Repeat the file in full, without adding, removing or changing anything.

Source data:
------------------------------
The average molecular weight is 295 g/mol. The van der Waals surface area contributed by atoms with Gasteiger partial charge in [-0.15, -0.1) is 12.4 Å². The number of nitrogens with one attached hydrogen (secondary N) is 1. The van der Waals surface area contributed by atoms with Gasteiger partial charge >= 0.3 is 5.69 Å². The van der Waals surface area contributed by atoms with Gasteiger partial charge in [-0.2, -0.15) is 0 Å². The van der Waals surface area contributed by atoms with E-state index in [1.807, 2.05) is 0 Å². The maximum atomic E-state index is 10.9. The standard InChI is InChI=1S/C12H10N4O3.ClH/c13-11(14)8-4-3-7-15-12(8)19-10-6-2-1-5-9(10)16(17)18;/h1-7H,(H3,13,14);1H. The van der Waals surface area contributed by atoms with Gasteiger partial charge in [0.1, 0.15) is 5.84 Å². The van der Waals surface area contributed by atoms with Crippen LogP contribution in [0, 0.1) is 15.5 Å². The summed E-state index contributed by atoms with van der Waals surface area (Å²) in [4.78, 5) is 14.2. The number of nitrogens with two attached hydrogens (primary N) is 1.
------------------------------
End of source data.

The average molecular weight is 295 g/mol. The van der Waals surface area contributed by atoms with Gasteiger partial charge in [-0.15, -0.1) is 12.4 Å². The number of nitrogens with one attached hydrogen (secondary N) is 1. The van der Waals surface area contributed by atoms with Gasteiger partial charge >= 0.3 is 5.69 Å². The van der Waals surface area contributed by atoms with Gasteiger partial charge in [-0.2, -0.15) is 0 Å². The van der Waals surface area contributed by atoms with E-state index in [1.807, 2.05) is 0 Å². The maximum atomic E-state index is 10.9. The standard InChI is InChI=1S/C12H10N4O3.ClH/c13-11(14)8-4-3-7-15-12(8)19-10-6-2-1-5-9(10)16(17)18;/h1-7H,(H3,13,14);1H. The van der Waals surface area contributed by atoms with Gasteiger partial charge in [0.1, 0.15) is 5.84 Å². The van der Waals surface area contributed by atoms with Crippen LogP contribution in [0, 0.1) is 15.5 Å². The summed E-state index contributed by atoms with van der Waals surface area (Å²) in [4.78, 5) is 14.2. The number of nitrogens with two attached hydrogens (primary N) is 1.